A revised version of chemical safety legislation, sponsored by Sen. Tom Udall (D-N.M.), is expected to come to the floor either immediately before or after the August recess. The Senate Environment and Public Works Committee approved the measure, S. 697, in April on a 15-5 vote, with the backing of four Democrats. It is the first major rework of the Toxic Substances Control Act, which became law in 1976, and would give the Environmental Protection Agency substantially more authority to evaluate whether chemicals are harmful to consumers.
And while there is widespread agreement that the law desperately needs an update — the Udall bill has 51 cosponsors — there is disagreement over how best to beef up the EPA’s regulatory authority.
Boxer, the top Democrat on the Environment and Public Works Committee, is the most outspoken critic of Udall’s bill. The California senator said she prefers the House-passed legislation, H.R. 2576, which would give states greater flexibility to draft their own chemical safety rules, and she’s threatened to bog down the Senate bill with amendments. That could make moving the bill unpalatable for Republican leadership.
“There’s no secret that when and if this bill comes to the floor or in a conference or wherever it goes from here, it will face a tremendous number of amendments,” Boxer said during the committee markup in April. “I have 27, I only offered three [today]. I will be bringing those out and I will stand on my feet until I can’t stand on my feet anymore.”
Some Democratic members of the Environment and Public Works Committee are in ongoing discussions with Senate Republicans to prevent that from happening, according to multiple sources on the Hill.
Sens. Sheldon Whitehouse of Rhode Island, Cory Booker of New Jersey, Jeff Merkley of Oregon and Udall are working on a compromise with Republicans that would allow Boxer to bring up a limited number of amendments, while restricting how long she could delay a vote on the TSCA overhaul. If Boxer crosses that line, the sources said, the quartet is prepared to rally other Democrats and invoke cloture on the measure.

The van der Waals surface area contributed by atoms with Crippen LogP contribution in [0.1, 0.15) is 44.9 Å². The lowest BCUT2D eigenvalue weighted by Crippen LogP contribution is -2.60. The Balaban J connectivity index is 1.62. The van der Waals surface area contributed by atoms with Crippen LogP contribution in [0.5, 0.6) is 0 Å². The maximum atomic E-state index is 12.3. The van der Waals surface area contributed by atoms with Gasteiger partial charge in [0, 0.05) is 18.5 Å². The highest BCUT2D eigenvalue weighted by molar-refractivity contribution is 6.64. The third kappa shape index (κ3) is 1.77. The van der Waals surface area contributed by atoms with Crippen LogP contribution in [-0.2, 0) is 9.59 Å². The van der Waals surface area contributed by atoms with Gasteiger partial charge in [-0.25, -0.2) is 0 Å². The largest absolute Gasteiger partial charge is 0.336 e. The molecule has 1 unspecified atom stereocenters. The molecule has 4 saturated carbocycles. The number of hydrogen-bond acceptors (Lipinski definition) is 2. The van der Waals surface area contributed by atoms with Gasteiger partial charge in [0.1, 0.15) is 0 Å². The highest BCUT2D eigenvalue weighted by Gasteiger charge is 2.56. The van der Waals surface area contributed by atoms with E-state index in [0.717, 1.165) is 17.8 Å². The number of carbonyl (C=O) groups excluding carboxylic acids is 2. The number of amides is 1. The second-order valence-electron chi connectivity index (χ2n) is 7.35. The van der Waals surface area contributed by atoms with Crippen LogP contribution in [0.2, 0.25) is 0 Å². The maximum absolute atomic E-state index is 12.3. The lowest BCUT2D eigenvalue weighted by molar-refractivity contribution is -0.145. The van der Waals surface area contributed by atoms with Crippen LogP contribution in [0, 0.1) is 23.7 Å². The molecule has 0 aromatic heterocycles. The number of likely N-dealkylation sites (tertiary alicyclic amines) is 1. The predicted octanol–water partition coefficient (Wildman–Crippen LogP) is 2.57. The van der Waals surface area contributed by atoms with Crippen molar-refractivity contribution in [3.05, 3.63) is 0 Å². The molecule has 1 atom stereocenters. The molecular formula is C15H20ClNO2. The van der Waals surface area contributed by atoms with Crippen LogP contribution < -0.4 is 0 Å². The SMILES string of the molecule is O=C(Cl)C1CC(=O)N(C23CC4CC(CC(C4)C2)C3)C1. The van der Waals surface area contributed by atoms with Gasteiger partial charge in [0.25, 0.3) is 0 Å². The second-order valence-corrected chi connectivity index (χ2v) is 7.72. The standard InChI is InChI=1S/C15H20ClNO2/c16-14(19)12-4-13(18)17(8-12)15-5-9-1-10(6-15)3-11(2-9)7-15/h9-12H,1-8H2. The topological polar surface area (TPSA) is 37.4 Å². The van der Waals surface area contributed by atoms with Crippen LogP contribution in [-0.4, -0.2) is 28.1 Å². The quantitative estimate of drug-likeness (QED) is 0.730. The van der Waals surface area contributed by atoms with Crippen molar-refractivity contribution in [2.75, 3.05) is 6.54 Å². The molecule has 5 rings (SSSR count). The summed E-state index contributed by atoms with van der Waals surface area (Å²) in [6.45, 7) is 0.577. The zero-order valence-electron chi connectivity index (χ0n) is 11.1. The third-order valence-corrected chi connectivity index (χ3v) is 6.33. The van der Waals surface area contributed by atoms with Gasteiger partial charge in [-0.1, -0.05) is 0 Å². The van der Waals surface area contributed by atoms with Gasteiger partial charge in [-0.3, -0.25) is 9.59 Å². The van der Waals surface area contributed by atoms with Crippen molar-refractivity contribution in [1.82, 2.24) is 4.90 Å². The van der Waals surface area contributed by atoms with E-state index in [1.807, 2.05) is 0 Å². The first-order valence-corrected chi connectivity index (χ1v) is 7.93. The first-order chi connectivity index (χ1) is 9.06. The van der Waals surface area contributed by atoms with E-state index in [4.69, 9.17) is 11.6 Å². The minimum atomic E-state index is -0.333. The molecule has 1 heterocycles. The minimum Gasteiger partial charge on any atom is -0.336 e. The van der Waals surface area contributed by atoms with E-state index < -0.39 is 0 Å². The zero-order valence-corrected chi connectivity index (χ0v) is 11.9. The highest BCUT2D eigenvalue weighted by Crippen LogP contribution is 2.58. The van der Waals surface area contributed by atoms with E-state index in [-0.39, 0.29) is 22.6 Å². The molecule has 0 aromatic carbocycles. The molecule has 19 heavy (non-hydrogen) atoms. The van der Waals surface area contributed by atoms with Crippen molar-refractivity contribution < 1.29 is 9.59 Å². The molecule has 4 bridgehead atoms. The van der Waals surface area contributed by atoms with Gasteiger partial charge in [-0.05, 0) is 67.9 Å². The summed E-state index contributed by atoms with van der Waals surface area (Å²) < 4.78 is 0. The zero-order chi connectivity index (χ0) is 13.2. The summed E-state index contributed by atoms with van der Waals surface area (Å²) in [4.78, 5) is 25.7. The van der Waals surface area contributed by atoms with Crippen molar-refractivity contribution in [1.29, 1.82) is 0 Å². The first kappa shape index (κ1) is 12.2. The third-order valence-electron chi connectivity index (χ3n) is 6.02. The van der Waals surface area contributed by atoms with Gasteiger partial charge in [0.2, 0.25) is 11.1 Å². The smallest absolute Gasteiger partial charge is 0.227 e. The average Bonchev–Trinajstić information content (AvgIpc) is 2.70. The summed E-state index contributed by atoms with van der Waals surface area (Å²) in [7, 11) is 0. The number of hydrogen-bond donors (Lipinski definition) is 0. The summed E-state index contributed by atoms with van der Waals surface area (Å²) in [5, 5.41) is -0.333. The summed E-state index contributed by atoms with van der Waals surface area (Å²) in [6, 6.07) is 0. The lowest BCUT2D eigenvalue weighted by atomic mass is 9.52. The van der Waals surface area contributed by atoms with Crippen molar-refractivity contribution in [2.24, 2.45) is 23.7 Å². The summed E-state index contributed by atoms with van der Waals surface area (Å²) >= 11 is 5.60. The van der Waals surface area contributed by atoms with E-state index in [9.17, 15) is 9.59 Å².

That could force Boxer to choose between an embarrassing cloture vote supported by her Democratic colleagues or pivoting from her stringent opposition to the Udall bill.
“Senator Boxer has been in discussions about the best way to move forward with a TSCA reform bill and avoid a filibuster,” a Boxer spokesperson said without specifying who else is involved in those discussions.
Much of Boxer’s opposition to the Udall legislation is about federal pre-emption of state laws. Boxer and other critics say that a provision prohibiting state legislation or rulemaking on toxic chemicals once the EPA has started its evaluation process, as opposed to once it has concluded its review, gives chemical manufacturers a multi-year window to continue the production of potentially dangerous chemicals. She also wants to include language that would ban Asbestos.
Despite Boxer’s concerns, the majority of the Senate supports the overhaul. The bill has the backing of 52 senators, putting it eight shy of the 60 votes needed to break a potential filibuster.
If the Senate passes the bill, the measure will proceed to a conference committee. The House passed its own TSCA overhaul, which differs from the Senate version, in June.